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XAML and Converters Chaining

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Converters are an essential building block in XAML interfaces with one simple task: converting values of one type to another. Since they have a input, usually a view model property, and an output, it would be wonderful if we could somehow chain them to create a new converter that processes all internal converters. Luckily, this is quite simple to do, but we do need to create a new converter which will hold other converters and whose implementation will iterate over nested converters. Full code can be found over at Github repository here, only interesting parts will be highlighted in this blog post.

Our combining converter class is also a converter itself, but it can contain other converters inside it:

[ContentProperty("Converters")]
public class ChainingConverter : IValueConverter
{
    public Collection<IValueConverter> Converters { get; set; }
}

Converter functions are trivially implemented and iteratively go through the converters list and apply the converter on the previous value.

public object Convert(object value, Type targetType, object parameter, CultureInfo culture)
{
    foreach (var converter in Converters)
    {
        value = converter.Convert(value, targetType, parameter, culture);
    }
 
    return value;
}

ConvertBack is implemented in the same fashion.

This allows us to create new converters in XAML with the following syntax:

<c:ChainingConverter x:Key="InvertedBoolToVisibilityConverter">
    <c:InvertBoolConveter />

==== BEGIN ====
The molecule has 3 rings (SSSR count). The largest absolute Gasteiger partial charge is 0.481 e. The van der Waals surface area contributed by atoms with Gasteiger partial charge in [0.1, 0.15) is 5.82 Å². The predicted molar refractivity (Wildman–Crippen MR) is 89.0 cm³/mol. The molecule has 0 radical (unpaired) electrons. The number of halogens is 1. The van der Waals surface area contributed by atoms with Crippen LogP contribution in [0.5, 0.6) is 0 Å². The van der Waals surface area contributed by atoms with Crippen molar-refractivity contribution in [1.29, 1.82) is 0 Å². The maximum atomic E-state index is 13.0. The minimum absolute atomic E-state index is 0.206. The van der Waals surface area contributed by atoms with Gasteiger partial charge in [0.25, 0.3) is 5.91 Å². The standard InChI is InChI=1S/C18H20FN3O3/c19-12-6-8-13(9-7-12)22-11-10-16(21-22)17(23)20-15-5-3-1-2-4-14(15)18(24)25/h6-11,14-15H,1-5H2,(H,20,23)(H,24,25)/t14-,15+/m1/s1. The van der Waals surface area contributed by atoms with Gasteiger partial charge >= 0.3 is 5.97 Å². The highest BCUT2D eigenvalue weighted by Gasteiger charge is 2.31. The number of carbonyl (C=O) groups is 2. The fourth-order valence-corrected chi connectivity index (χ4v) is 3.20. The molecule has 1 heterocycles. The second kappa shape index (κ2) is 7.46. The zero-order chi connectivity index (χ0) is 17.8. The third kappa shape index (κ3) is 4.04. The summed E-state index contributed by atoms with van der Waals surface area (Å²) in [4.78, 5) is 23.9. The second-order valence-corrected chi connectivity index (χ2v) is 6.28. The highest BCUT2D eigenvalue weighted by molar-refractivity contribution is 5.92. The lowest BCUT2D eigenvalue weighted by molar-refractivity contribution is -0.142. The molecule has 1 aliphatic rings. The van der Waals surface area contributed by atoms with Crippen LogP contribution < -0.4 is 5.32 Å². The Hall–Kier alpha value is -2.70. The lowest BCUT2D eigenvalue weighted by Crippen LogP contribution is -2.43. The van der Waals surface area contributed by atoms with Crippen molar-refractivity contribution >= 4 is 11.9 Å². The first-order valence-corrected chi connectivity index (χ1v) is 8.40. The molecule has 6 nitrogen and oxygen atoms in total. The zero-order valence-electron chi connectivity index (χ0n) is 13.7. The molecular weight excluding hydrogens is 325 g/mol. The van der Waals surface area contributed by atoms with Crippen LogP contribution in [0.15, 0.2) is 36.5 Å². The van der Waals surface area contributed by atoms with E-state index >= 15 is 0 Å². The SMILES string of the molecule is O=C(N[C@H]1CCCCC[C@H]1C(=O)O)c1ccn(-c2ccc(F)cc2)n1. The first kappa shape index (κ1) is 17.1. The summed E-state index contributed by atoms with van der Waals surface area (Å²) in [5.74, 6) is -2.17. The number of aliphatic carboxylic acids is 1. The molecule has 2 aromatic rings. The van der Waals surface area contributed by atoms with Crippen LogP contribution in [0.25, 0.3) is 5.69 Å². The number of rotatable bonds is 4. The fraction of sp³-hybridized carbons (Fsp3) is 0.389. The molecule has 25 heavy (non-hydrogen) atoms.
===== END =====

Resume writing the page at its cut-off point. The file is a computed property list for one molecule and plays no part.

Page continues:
<c:BooleanToVisibilityConverter />
</c:ChainingConverter>

But what if we need to send parameters to some of the converters, how can we do that when the same parameter is used throughout the ChainingConverter implementation? To provide custom parameter for individual converters, we can create a wrapper converter around existing converter and specify parameter on that wrapper. Here is a skeleton for such wrapper converter, notice that the wrapper is also a converter:

[ContentProperty("Converter")]
public class ParameterizedConverterWrapper : DependencyObject, IValueConverter
{
    // IValueConverter Converter dependency property
    // object Parameter dependency property
    // object DefaultReturnValue dependency property
     
    public object Convert(object value, Type targetType, object parameter, CultureInfo culture)
    {
        if (Converter != null)
            return Converter.Convert(value, targetType, Parameter ?? parameter, culture);
        return DefaultReturnValue;
    }
}

Converter wrappers allow us to create complex converters such as this one:

<c:ChainingConverter x:Key="EnumToStringConverter">
     
    <c:Wrapper Parameter="First">
        <!-- return value == parameter; -->
        <c:EnumToBool />
    </c:Wrapper>
 
    <c:InvertBool />
     
    <c:BooleanToObject
        TrueValue="Hello"
        FalseValue="World"
        />
     
</c:ChainingConverter>

The final converter should be self explanatory even though you probably haven’t seen these converters before. You can see that unlike other converters, the wrapper is a dependency object which allows us to use bindings on the Parameter property since it is in fact a dependency property. More complex converters should be created from ordinary converters whenever possible, especially when working with primitive types such as bool, string, enums and null values.

What’s next?

The last example looked like a small DSL embedded in XAML. We could create converters that simulate flow control or conditionals. We could even create converters that switch depending on the property before it, essentially coding logic inside such converters. Whether that is desirable is debatable, but it can be done.

The full code with sample application can be found at the following Github repository: MassivePixel/wp-common.

 

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Published at DZone with permission of Toni Petrina, DZone MVB. See the original article here.

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